The growing socialist wing of the Democratic Party will flex its muscle Thursday with the seating of the new Congress, as more self-described Democratic Socialists join the ranks and dozens of sitting and incoming members – including likely 2020 hopefuls – embrace a massive government expansion that would make FDR look like a penny pincher.

The party agenda is increasingly embracing big-government policies like “Medicare-for-all” and guaranteed jobs programs -- as well as an aggressive “Green New Deal” that would include all this and more as part of a fundamental overhaul to America’s economy and specifically its energy sector.

It’s unclear when and if any of them will make it to the floor, let alone pass the House. But their growing support marks an astonishing rise for socialist-leaning policies in just a few years, and reflects a shift in the party itself. A stunning Gallup poll last summer showed Democrats view socialism more positively than capitalism. The term “Democratic Socialist” was only broadly popularized with the 2016 presidential run of Bernie Sanders, who identifies as one. The enthusiasm behind his bid underscored how ideas that once marinated on the party’s fringe were increasingly becoming mainstream.


Rashida Tlaib, Democratic candidate for the Michigan's 13th Congressional District, smiles during a rally in Dearborn, Mich., Friday, Oct. 26, 2018. (AP Photo/Paul Sancya)

Rashida Tlaib, Democratic candidate for the Michigan's 13th Congressional District, smiles during a rally in Dearborn, Mich., Friday, Oct. 26, 2018. (AP Photo/Paul Sancya)

Now, two more Democratic Socialists will join Sanders in Congress on Thursday -- Reps. Alexandria Ocasio-Cortez, D-N.Y., and Rashida Tlaib, D-Mich. Ocasio-Cortez has embraced the mantle, while Tlaib is a member of the Democratic Socialists of America (DSA). And while Ocasio-Cortez and Tlaib represent only a sliver of the Democratic Party’s new majority in the House, they have attracted outsized media attention and are pushing policies with dozens of supporters.

Medicare-for-all in particular is quickly picking up support. A New York Times analysis found that one-third of Senate Democrats and more than half of House Democrats have endorsed Medicare-for-all proposals -- including a number of possible 2020 presidential hopefuls. Such proposals would lead to more government involvement in health care, and bring the U.S. a step closer to mostly socialized systems such as the British National Health Service. Their popularity is driven by frustration with the current private insurance system, which remains costly on the individual market despite ObamaCare’s goals. And while Medicare-for-all is estimated to cost tens of trillions of dollars over a decade, advocates argue some of this would replace out-of-pocket expenses already being shouldered by millions of Americans.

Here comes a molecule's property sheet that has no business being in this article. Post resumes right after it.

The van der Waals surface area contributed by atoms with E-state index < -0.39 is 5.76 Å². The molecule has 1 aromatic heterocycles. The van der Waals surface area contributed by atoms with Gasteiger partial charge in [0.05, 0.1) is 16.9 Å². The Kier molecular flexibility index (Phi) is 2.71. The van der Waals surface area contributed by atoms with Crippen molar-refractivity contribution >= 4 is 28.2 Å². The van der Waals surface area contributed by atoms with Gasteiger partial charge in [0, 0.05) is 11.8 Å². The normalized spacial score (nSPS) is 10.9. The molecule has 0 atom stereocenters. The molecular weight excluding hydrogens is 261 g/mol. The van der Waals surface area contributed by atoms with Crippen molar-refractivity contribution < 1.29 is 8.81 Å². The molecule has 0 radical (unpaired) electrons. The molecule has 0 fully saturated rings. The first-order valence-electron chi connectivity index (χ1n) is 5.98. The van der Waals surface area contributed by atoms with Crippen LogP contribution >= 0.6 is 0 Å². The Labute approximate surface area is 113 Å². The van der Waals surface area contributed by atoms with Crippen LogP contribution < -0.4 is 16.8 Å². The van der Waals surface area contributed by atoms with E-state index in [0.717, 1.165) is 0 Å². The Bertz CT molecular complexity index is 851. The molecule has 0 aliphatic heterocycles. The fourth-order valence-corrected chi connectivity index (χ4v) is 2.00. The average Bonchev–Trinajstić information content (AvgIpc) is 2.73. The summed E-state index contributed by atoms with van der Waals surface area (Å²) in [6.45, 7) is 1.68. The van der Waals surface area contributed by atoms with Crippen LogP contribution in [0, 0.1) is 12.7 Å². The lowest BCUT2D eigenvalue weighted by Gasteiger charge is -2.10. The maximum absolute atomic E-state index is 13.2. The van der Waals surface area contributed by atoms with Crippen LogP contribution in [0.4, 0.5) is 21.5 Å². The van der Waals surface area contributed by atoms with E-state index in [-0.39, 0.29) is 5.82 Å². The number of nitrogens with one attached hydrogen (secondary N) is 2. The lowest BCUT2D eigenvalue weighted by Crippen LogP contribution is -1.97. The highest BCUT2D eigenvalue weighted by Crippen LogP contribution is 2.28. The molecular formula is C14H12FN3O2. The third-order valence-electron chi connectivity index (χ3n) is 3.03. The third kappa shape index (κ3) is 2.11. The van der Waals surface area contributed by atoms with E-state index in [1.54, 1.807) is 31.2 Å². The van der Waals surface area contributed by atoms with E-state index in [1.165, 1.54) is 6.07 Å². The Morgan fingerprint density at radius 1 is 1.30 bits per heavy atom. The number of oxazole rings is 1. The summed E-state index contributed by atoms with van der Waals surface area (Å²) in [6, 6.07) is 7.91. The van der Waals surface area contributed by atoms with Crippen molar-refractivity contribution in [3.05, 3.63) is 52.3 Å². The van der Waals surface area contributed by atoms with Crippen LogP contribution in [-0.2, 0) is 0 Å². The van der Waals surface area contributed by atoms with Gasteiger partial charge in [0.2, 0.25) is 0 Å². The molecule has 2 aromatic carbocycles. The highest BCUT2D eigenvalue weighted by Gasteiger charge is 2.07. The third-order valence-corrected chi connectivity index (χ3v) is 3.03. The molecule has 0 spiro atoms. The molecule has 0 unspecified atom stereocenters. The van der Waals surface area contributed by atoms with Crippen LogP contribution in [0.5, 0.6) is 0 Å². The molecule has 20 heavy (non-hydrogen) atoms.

But even more ambitious than Medicare-for-all is what’s known as the Green New Deal. While echoing the language of President Franklin Delano Roosevelt’s New Deal, the Green New Deal could be an even more sprawling government and economic overhaul. Championed by groups such as the Sunrise Movement and Justice Democrats, the plan would aim to combat both climate change and income inequality – and has been picked up by lawmakers such as Sanders and Ocasio-Cortez.

“We are calling for a wartime-level, just economic mobilization plan to get to 100% renewable energy ASAP,” Ocasio-Cortez tweeted.

A draft text circulated around Congress calls for a select committee to be formed to create a plan, and lays out a framework that includes eliminating greenhouse gas emissions from manufacturing and agriculture and “dramatically” expanding energy sources to meet 100 percent of power demand through renewable sources.

If that wasn’t ambitious enough, the proposal describes this as “a historic opportunity to virtually eliminate poverty in the United States and to make prosperity, wealth and economic security available to everyone participating in the transformation.”

On the economic front, it also demands a job guarantee program that offers “a living wage job to every person who wants one,” a “just transition” for workers affected by climate change, basic income programs, universal health care “and any others as the select committee may deem appropriate to promote economic security, labor market flexibility and entrepreneurism.”